Tag: police

police

Homicide, Life in the Classroom

 Took a break from writing to attend a session of my local police department’s Citizens’ Police Academy. I enrolled in the Academy this past Fall but I missed a couple of sessions so I came back to the Spring Academy for a make up class. The night’s topics were investigations and motor vehicle crashes. First, we learned about accident investigations, everything from who investigates (a multi-community team of specially trained investigators), to the prerequisites required to become a crash investigator (certification as a lead homicide investigator, an evidence technician, an accident reconstructor, a drone pilot, and more), to how to determine how fast a vehicle had been moving right before it wrapped itself around a tree (it involves measuring skid marks and knowing the road’s coefficient of friction). Then we learned what it takes to be a detective (as opposed to a patrol officer) in this town. Short answer: training and experience. (Police in this town train a lot.) We learned when patrol officers call in detectives and the types of cases detectives usually handle. We learned the best way to get your luxury vehicle stolen (leave it parked in your driveway with the key fob in it and the doors unlocked) and the best way to get your house burglarized (leave the door unlocked). We learned what crimes gangs find prefer to selling drugs on street corners (stealing unlocked cars and breaking into unlocked houses). We learned why detectives don’t work hard on car theft cases (they’re almost impossible to prosecute—juvenile defendants not caught in the act who create reasonable doubt by claiming their buddy gave them a ride and they didn’t know the car was stolen). Then the detective walked us through a few of his cases. Yes, I took notes for future reference. The Citizens’ Police Academy is a great resource for writers in addition to being a great way to get to know your local law enforcement professionals. Best of all, it’s free. If your community offers one, I recommend you enroll. But be warned, if you attend, you’ll never be able to watch another cop show without saying, “That’s not how police really work.” And stop leaving your key fob in your unlocked car. Seriously.

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Writers' Police Academy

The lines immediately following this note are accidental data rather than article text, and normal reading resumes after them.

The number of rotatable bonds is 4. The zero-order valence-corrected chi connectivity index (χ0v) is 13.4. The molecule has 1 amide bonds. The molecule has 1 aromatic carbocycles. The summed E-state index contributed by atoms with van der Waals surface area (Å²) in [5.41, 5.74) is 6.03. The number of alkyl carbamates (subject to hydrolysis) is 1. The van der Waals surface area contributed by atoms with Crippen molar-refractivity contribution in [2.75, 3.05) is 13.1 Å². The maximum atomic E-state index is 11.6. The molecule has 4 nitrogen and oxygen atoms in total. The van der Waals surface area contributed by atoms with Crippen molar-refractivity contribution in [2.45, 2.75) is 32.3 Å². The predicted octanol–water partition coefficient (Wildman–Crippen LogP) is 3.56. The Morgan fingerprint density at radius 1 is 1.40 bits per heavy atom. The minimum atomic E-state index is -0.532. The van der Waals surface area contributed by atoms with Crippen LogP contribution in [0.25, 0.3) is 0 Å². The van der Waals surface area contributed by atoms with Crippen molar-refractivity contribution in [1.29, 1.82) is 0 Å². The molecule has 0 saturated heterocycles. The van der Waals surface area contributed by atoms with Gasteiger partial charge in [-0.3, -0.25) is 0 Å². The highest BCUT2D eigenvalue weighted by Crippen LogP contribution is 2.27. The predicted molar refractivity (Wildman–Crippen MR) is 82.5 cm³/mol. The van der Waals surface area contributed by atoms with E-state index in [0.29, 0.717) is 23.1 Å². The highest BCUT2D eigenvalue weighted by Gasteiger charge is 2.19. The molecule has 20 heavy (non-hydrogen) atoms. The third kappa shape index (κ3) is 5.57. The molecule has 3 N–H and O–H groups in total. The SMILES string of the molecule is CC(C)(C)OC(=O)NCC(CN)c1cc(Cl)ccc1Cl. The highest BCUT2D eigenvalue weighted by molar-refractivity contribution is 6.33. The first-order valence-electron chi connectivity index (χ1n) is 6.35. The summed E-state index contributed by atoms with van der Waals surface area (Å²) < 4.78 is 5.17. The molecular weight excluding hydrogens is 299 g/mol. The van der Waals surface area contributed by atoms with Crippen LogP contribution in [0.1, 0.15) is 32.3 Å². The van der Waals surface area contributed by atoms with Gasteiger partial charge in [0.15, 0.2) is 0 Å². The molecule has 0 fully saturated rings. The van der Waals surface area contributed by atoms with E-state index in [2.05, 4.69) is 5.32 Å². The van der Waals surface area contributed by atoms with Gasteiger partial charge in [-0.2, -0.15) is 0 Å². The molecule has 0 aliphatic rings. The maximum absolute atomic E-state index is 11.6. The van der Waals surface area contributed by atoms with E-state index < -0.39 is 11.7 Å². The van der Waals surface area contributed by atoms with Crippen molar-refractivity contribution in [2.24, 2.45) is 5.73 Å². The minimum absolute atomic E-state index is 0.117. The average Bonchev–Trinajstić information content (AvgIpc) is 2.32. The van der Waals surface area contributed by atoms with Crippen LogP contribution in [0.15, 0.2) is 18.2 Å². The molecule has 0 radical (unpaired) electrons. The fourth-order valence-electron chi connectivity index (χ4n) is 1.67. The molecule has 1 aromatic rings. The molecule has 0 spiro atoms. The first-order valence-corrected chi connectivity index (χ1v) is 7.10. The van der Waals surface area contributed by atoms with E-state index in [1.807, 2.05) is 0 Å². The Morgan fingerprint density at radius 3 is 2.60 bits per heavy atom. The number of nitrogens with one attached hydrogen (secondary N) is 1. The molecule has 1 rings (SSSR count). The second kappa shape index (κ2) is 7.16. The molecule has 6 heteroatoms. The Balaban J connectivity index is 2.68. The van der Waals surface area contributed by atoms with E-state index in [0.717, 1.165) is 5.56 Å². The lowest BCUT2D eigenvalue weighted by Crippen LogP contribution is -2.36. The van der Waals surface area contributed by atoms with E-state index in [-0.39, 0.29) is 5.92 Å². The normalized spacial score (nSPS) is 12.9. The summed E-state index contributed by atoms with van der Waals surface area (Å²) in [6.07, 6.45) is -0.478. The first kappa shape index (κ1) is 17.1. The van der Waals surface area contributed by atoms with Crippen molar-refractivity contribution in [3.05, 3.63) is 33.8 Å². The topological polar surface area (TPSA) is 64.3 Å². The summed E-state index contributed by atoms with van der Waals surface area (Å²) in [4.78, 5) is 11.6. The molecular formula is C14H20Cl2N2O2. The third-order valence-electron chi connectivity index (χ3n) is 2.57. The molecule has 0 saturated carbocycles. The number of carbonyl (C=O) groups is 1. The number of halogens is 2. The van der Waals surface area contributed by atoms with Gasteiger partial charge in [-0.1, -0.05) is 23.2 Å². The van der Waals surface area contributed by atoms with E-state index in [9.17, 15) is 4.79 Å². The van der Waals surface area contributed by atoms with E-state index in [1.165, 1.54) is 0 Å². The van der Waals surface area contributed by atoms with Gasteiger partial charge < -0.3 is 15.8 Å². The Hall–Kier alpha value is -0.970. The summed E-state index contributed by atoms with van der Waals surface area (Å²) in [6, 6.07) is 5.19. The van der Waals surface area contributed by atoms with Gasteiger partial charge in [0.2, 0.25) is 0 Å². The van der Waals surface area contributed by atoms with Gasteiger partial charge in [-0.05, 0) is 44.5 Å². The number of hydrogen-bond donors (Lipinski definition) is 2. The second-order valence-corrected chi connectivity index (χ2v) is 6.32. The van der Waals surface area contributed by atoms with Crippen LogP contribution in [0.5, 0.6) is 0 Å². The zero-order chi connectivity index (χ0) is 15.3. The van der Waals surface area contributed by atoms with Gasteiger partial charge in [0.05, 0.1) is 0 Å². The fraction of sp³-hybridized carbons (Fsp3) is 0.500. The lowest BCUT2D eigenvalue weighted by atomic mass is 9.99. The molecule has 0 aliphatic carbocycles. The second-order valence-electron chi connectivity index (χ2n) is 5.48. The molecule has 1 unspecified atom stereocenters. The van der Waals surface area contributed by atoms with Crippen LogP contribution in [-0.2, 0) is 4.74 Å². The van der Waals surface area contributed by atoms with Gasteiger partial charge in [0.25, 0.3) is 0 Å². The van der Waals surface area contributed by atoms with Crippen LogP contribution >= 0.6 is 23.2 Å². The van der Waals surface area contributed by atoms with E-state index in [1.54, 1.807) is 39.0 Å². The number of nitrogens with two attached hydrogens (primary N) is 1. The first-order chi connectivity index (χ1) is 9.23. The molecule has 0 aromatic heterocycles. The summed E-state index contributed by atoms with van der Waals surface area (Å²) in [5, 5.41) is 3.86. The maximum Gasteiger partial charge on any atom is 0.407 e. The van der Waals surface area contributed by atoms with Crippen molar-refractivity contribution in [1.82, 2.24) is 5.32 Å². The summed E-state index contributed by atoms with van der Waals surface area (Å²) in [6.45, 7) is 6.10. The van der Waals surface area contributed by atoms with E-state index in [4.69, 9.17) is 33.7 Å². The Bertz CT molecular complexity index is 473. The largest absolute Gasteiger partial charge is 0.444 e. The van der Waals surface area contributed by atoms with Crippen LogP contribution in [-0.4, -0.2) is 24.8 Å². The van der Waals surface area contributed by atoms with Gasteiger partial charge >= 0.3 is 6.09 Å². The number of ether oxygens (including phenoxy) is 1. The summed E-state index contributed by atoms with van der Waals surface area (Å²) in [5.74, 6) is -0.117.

One of the trickiest things about being a mystery writer is getting the police procedural facts right. Given that my protagonist, Maggie Dove, is a 62-year-old Sunday School teacher, I don’t imagine anyone expects her to know how to set up a perimeter. But she does come into contact with people who should know such things, and it’s crucial to get those facts right. I’ve spent a lot of time researching and reading and watching Criminal Minds, but when I got a notice about the Writers’ Police Academy, I jumped. The Writers’ Police Academy is a four-day workshop, located in Green Bay, Wisconsin, designed to teach writers how police work. The conference is run by former detective Lee Lofland and all the instructors have direct experience with law enforcement. In other words, they know what they’re talking about. I spent last weekend at the conference, and my mind is still spinning, but I want to share some of the things I learned. At the beginning of each day, there was a surprise scenario to give us the feeling of what it would be like to be caught in the midst of some disaster. On the first morning we were presented with a gruesome car accident. A drunk driver had plowed head-on into a car, and the body of one of the drivers was flung through the window. (Subsequently the body got up to take selfies.) As we watched, the police interviewed the DWI suspect and arrested her. The EMTs attended to the inured. A helicopter arrived to cart away one of the victims. (Helicopters are much noisier and windier than I realized.) When the scenario was over, all the participants came over to answer our questions about what happened.   The next day we had an even scarier scenario. We were all sitting in a lecture hall, listening to a presentation about the history of terrorism, and all of a sudden we heard shouting from the hallway. A man burst in saying he’d been stabbed. Then, other people in the lecture hall began crying out that they’d been stabbed. Then the police burst in, guns drawn, and shouted at everyone to put our hands over our heads (which turns out to be a hard thing to do for a long period of time.) After all that was over, they explained what they did.    So, as you can see, every day began with my heart pounding. And then there were the classes. Each day you had 20 or classes to choose from. I tried to pick classes that would be useful for Maggie Dove to know. So one of my first classes was on “Mashed Potatoes of Death: Are You Going to Eat That?” The instructor, Dr. Denene Lofland, told us about weapons made from natural sources that could be easily placed in food and drink. Easily! A treasure trove of information for Maggie Dove. The most unnerving class I took was on Death Scene Investigation. There, former police officer John Flannery showed us pictures of actual crime scenes and explained how they were handled. One thing I feel fairly sure of is that Maggie Dove will (probably) not come across dismembered body parts in Darby-on-Hudson. But if she does, I can describe them. One of the most entertaining classes was by David Corbett and titled, “Private Investigation: Or How to be a Dick for Fun and Profit.” Given that Maggie Dove is embarking on a career as a private detective, I was heartened to hear  Corbett say that being a PI is a career designed for women. They tend to be better listeners and people are usually less intimidated by them.  Another great class titled “Why They Were Bad” was taught by forensic psychology professor Katherine Ramsland, who has a new book out about the BTK murderer. She had each of us draw a picture of a person, and then she looked at some of the pictures and it was just amazing what she could deduce from what the person had drawn. (Let’s just say it was a bad sign that I drew a stick figure without hands.) This would be a fascinating exercise to try out with your character. How does your character view the world? On the last night of the workshop, there was a banquet and best-selling author Tami Hoag spoke. She spoke so passionately about character and how it’s impossible to know what a person is really like by just a cursory look at them, though we are all guilty of judging people that way. I was so inspired I bought her new book, The 9th Girl, and read it on the way home, along with fellow Miss Demeanor Cate Holahan’s new book, The Widower’s Wife. So would I go back? Absolutely! But next time I’d like to get in the class where you do high speed chases.